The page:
consequence, that the Constitution prohibits the legislature (even pro

futuro) from barring the existence of dual or multiple citizenship.

Such a ban would, of course, be completely absurd, as it would restrict

the right of a sovereign state to prevent dual citizenship, and would be

in conflict - as stated elsewhere in this decision - with draft

international agreements currently in force in contemporary democratic

Europe, as well as draft agreements. The Constitutional Court therefore

does not share the appellant‘s view that Art. 12 para. 21) is relevant

in examining the constitutionality of § 17 of the Citizenship Act.2)

 

The

Constitutional Court considers it significant that the acquisition of

citizenship of a foreign state under § 17 of the cited act2) occurs

through the individual‘s (applicant‘s) own manifestation of intent, and

that the legal consequence of that manifestation of intent is the loss

of citizenship of the Czech Republic. The provisions of the Citizenship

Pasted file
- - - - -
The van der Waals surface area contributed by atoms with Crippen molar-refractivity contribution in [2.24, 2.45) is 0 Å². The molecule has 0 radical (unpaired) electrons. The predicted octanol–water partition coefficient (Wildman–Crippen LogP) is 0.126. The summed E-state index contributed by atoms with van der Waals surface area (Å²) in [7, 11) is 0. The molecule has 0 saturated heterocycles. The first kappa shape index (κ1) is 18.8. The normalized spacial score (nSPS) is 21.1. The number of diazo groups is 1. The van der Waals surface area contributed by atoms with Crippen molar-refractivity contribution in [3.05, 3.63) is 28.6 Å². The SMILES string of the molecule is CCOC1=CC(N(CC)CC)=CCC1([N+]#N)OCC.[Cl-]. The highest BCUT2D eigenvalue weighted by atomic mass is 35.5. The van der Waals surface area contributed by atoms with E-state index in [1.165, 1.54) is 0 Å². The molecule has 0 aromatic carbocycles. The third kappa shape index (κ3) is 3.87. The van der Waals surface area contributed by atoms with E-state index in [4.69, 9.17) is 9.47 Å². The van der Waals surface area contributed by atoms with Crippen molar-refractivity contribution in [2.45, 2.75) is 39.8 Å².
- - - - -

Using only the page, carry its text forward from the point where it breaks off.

Act were duly published in the Collection of Laws and were generally

known. Every citizen has a duty to know the laws of the republic, and

it can justifiably be expected of them that they do, particularly those

who intended or intend to perform one or another legal act connected

with citizenship. If, then, a citizen manifested (manifests) the intent

to acquire, at his own request, citizenship of a foreign state, he must

have been (must be) aware - in view of the clear and categorical

wording of the contested legal provision - i.e., a generally binding

enactment - of the fact that de lege lata, as soon as he acquires the

citizenship of the foreign state, he will lose citizenship of the Czech

Republic. If, despite that, he performed (performs) that act, he is

required to bear the legal consequences which valid law connects to that

act.

 

The

opinion that Art. 12 para. 2 of the Constitution1) is irrelevant to the

determination of the constitutionality of § 17 of the Citizenship

Act.,2) can also be supported by arguments based on the grammatical

analysis of both enactments.

 

Art.

12 para. 2 of the Constitution, 1) on the one hand, and Art. 12 para. 1

of the Constitution1) and § 17 of the Citizenship Act,2) on the other

hand, used different terms („deprivation“ of citizenship, „loss“ of

citizenship). This difference in terminology indicates the

legislature‘s intent to differentiate two qualitatively different

situations. This intent can be concluded, particularly by comparing